A third – and perhaps preferred – alternative is to separate your managed mobility support into different functional pieces. Seek a specialty provider familiar with carrier market dynamics who can successfully perform the carrier negotiations. Consider that an experienced internal vendor management team can effectively provide vendor management support. Then seek another specialty vendor experienced with telecom expense management to perform expense management activities.
By carving off these specific elements of managed mobility services support, you free up your current workplace services provider to perform those services most familiar to its support structure, and you allow a specialist in mobility services to properly support those activities. A solution segmented by functional and specialized areas allows each party to do what it does best; your goal for a best-in-class support model.
ISG helps enterprises find the right service providers for their specific needs and design strategies to manage increasingly complex managed mobility device services environments. Contact us to discuss how we can help.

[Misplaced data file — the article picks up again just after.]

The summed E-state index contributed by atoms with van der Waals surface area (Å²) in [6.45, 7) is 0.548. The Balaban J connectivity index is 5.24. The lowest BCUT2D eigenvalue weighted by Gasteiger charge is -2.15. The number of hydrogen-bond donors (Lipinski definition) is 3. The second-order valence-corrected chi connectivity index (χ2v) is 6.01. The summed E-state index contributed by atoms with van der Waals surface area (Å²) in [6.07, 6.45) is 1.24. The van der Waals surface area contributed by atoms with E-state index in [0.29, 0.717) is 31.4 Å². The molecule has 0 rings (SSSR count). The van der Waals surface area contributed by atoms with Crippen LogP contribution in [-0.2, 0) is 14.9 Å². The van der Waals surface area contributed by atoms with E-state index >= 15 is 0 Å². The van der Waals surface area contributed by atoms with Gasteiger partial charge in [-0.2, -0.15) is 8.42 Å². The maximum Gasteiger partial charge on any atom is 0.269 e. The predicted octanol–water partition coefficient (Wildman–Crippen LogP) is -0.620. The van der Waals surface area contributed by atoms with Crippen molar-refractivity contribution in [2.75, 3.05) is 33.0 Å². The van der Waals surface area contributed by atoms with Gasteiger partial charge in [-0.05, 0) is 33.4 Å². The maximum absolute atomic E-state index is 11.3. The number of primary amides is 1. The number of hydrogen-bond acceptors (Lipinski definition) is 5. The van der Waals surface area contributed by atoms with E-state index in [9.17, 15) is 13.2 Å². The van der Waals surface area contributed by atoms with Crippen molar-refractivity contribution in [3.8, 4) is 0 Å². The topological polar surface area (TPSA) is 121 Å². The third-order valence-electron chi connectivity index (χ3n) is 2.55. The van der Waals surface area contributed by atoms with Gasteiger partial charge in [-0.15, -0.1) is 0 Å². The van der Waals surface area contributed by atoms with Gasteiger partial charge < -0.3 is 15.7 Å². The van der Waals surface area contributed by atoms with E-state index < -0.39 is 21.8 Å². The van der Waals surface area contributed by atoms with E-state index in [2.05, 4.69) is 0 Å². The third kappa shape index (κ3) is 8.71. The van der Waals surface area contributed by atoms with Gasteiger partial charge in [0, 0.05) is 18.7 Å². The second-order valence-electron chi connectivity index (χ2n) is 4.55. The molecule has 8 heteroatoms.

About the author
John Cawyer, a director in ISG’s advisory organization, has over 25 years of experience in the Information Technology industry as both a supplier and an advisor, including 15 years with TPI/ISG. His strong analytical, communication and evaluation skills produce quick understandings of his clients’ needs and effective direction and recommendations. John offers expertise in all aspects of the sourcing evaluation lifecycle ranging from front-end internal cost analysis, strategy and assessments, contract structuring and negotiation, service transition management, contract financial management, and contract restructuring and renegotiations, John has assisted over 40 global and regional clients spanning across North America, Europe, Middle East, Asia Pacific and Latin America. Industries have included financial services, retail, commercial goods & services, manufacturing, telecommunications, energy and travel.